Why Bank of America Stumbled Before the Week's Finish Line

After an impressive run last week, Bank of America (NYSE: BAC  ) is ending this week down almost 2%. Though the first few days of trading were looking up for the bank, some troubling news and speculation killed B of A's chances of gaining more. Though forces outside the bank may be pressuring the share price lower, there is still good news for BAC investors to take with them on the holiday weekend.

When the man speaks, you listen
Fed Chairman Ben Bernanke provided the first taste of economic news for the week on Wednesday when he testified in front of the Joint Economic Committee in Congress. Basically repeating the same line we've heard since the latest FOMC meeting, the committee will adjust the current stimulus policy once there are concrete signs that the economy continues to improve. He specifically mentioned the labor market, which was the target of the bond buyback program's aide to the overall economy. More than just Bernanke's voice have spoken out saying the same thing, but also adding that the committee would adjust in either direction should an initial change cause the economy to slow or contract.

Banks were boosted right after the testimony made its way through the airwaves and headlines, but by the end of trading, most of the banks were down.

International affairs
Bank of America generates approximately 4% of its revenue in the Asian markets, so the impact of Thursday's news that the Japanese markets had dropped suddenly hit the bank pretty hard. But investors soon realized that the bottom-line impact of a softening Asian market wouldn't hurt B of A greatly because of its diverse operations, and the stock price gained back most of its early losses.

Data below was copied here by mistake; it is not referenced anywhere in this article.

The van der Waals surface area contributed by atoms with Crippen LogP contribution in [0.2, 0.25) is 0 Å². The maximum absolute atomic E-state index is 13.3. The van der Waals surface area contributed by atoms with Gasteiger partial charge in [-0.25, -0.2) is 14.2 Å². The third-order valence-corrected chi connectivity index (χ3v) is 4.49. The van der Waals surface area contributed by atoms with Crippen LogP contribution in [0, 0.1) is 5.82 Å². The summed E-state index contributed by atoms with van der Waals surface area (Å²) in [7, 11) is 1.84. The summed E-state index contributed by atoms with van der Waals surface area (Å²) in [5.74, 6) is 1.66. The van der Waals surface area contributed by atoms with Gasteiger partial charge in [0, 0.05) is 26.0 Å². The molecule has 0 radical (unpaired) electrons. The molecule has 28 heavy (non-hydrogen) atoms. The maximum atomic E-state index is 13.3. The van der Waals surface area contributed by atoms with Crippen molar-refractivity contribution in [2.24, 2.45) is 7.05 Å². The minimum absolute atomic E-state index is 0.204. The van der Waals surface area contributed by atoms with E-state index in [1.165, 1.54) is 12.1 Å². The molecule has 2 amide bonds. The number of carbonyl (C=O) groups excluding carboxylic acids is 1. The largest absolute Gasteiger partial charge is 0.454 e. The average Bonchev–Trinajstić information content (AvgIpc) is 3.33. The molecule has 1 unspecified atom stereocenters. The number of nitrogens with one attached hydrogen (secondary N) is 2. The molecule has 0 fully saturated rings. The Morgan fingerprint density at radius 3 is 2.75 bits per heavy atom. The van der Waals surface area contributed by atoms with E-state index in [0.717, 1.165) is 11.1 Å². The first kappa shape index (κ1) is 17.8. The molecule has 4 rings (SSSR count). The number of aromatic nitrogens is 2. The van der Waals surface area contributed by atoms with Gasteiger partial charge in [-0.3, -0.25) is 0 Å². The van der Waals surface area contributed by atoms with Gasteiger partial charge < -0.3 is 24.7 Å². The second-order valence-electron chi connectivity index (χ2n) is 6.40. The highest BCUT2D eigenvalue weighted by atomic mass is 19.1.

Trimming branches
Today the bank hovered around the break-even point, with a few trips here and there. Ending the day in positive territory was a move in the right direction for the bank, and likely due to the news that B of A is still eyeing up places where it can trim expenses and become leaner. Since 2010, when CEO Brian Moynihan took the top seat at the bank, BAC has shed more than 600 bank branches. Another 40 are on the chopping block, all in New York or Pennsylvania. With deposits totaling $1 billion, the branches could fetch a cool $20-$30 million for Bank of America, which would keep servicing the loan accounts.

Though this week was a disappointing one by itself, long-term investors should have no problems with the bank heading into the Memorial Day weekend. Not only is B of A keeping up with its priorities, but it's also providing some great returns in the process. It may have lost 1.96% this week, but it's up 7.31% in the last month, and 9.81% year to date.

Indeed, Bank of America's stock doubled in 2012. Is there more yet to come? With significant challenges still ahead, it's critical to have a solid understanding of this megabank before adding it to your portfolio. In The Motley Fool's premium research report on B of A, analysts Anand Chokkavelu, CFA, and Matt Koppenheffer, Financials bureau chief, lift the veil on the bank's operations, including detailing three reasons to buy and three reasons to sell. Click here now to claim your copy.


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